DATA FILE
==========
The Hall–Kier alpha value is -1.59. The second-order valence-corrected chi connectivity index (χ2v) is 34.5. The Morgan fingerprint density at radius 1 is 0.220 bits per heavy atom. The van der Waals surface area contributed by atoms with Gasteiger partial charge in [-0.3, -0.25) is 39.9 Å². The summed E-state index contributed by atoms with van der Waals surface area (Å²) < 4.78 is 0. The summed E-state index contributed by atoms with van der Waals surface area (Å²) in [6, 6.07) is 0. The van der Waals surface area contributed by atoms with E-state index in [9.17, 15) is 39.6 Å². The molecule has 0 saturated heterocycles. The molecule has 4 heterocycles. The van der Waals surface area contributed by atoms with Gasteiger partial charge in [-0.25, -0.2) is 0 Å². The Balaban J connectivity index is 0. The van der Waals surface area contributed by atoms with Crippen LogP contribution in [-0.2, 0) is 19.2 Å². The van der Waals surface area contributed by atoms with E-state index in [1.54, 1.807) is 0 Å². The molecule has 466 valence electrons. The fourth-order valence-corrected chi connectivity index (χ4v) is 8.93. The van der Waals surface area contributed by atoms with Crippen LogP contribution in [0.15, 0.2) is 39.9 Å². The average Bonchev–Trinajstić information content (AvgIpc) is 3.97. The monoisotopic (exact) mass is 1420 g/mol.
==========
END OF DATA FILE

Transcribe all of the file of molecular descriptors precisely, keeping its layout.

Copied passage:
The Hall–Kier alpha value is -1.59. The second-order valence-corrected chi connectivity index (χ2v) is 34.5. The Morgan fingerprint density at radius 1 is 0.220 bits per heavy atom. The van der Waals surface area contributed by atoms with Gasteiger partial charge in [-0.3, -0.25) is 39.9 Å². The summed E-state index contributed by atoms with van der Waals surface area (Å²) < 4.78 is 0. The summed E-state index contributed by atoms with van der Waals surface area (Å²) in [6, 6.07) is 0. The van der Waals surface area contributed by atoms with E-state index in [9.17, 15) is 39.6 Å². The molecule has 0 saturated heterocycles. The molecule has 4 heterocycles. The van der Waals surface area contributed by atoms with Gasteiger partial charge in [-0.25, -0.2) is 0 Å². The Balaban J connectivity index is 0. The van der Waals surface area contributed by atoms with Crippen LogP contribution in [-0.2, 0) is 19.2 Å². The van der Waals surface area contributed by atoms with E-state index in [1.54, 1.807) is 0 Å². The molecule has 466 valence electrons. The fourth-order valence-corrected chi connectivity index (χ4v) is 8.93. The van der Waals surface area contributed by atoms with Crippen LogP contribution in [0.15, 0.2) is 39.9 Å². The average Bonchev–Trinajstić information content (AvgIpc) is 3.97. The monoisotopic (exact) mass is 1420 g/mol.